2.3 Writer's Help Securing Ownership. In the future, the Client may need the Writer's help to show that the Client owns the work product or to complete the transfer. The Writer agrees to help with that. For example, the Writer may have to sign a patent application. The Client will pay any required expenses for this. If the Client can’t find the Writer, the Writer agrees that the Client can act on the Writer's behalf to accomplish the same thing. The following language gives the Client that right: if the Client can’t find the Writer after spending reasonable effort trying to do so, the Writer hereby irrevocably designates and appoints the Client as the Writer's agent and attorney-in-fact, which appointment is coupled with an interest, to act for the Writer and on the Writer's behalf to execute, verify, and file the required documents and to take any other legal action to accomplish the purposes of paragraph 2.1 (Client Owns All Work Product).

2.4 Writer's IP That Is Not Work Product. During the course of this project, the Writer might use intellectual property that the Writer owns or has licensed from a third party, but that does not qualify as “work product.” This is called “background IP.” Possible examples of background IP are pre-existing code, type fonts, properly-licensed stock photos, and web application tools. The Writer is not giving the Client this background IP. But, as part of the Contract, the Writer is giving the Client a right to use and license (with the right to sublicense) the background IP to develop, market, sell, and support the Client’s products and services. The Client may use this background IP worldwide and free of charge, but it cannot transfer its rights to the background IP (except as allowed in Section 11.1 (Assignment)). The Client cannot sell or license the background IP separately from its products or services. The Writer cannot take back this grant, and this grant does not end when the Contract is over.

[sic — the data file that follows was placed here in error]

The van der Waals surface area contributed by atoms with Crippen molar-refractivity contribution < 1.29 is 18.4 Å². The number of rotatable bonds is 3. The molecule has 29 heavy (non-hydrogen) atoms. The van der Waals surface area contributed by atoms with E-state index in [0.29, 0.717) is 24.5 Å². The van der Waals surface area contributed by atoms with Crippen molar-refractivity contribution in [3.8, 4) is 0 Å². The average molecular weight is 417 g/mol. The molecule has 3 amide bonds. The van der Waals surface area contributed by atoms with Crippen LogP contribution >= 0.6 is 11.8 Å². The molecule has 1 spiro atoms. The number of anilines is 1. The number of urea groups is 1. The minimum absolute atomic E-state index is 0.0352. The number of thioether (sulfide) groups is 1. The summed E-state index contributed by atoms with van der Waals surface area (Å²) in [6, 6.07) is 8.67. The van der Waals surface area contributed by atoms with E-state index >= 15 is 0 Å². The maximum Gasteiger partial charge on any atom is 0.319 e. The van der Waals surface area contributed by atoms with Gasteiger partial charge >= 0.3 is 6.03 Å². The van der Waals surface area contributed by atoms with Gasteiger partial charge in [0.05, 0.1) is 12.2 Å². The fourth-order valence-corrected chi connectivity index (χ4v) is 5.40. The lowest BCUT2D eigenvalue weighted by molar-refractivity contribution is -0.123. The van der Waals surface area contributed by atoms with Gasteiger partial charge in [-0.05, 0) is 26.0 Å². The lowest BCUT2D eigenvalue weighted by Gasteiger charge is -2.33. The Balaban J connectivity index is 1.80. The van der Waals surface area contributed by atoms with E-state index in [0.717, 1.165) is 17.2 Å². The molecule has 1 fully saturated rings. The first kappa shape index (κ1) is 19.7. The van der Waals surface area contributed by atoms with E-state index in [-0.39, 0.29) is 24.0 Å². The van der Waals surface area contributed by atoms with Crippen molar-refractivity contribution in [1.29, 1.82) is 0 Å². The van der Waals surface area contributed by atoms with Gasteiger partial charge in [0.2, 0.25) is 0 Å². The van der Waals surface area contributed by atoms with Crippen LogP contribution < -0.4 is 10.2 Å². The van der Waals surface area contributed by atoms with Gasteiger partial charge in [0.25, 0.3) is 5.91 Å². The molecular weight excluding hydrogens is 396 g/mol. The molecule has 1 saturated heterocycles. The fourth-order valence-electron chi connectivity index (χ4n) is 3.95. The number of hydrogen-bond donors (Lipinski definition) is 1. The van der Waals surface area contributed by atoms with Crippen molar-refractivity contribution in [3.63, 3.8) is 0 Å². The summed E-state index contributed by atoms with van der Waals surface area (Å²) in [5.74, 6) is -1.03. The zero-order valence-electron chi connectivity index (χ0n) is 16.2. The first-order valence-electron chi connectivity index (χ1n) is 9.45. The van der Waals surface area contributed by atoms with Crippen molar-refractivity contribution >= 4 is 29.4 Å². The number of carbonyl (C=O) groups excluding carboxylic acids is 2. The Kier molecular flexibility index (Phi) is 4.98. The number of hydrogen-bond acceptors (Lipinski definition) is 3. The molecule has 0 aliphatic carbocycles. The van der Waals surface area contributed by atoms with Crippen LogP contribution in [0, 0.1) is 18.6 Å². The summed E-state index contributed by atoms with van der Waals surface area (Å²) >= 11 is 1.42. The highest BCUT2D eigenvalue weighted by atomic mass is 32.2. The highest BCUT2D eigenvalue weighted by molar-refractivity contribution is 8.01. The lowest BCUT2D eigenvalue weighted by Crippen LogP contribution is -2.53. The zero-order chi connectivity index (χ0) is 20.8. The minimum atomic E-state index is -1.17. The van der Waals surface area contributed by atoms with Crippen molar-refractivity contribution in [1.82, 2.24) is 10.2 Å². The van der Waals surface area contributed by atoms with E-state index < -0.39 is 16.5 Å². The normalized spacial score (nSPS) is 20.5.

2.5 Writer's Right To Use Client IP. The Writer may need to use the Client’s intellectual property to do its job. For example, if the Client is hiring the Writer to build a website, the Writer may have to use the Client’s logo. The Client agrees to let the Writer use the Client’s intellectual property and other intellectual property that the Client controls to the extent reasonably necessary to do the Writer's job. Beyond that, the Client is not giving the Writer any intellectual property rights, unless specifically stated otherwise in this Contract.


The Writer won’t work for a competitor of the Client until this Contract ends. To avoid confusion, a competitor is any third party that develops, manufactures, promotes, sells, licenses, distributes, or provides products or services that are substantially similar to the Client’s products or services. A competitor is also a third party that plans to do any of those things. The one exception to this restriction is if the Writer asks for permission beforehand and the Client agrees to it in writing. If the Writer uses employees or subcontractors, the Writer must make sure they follow the obligations in this paragraph, as well.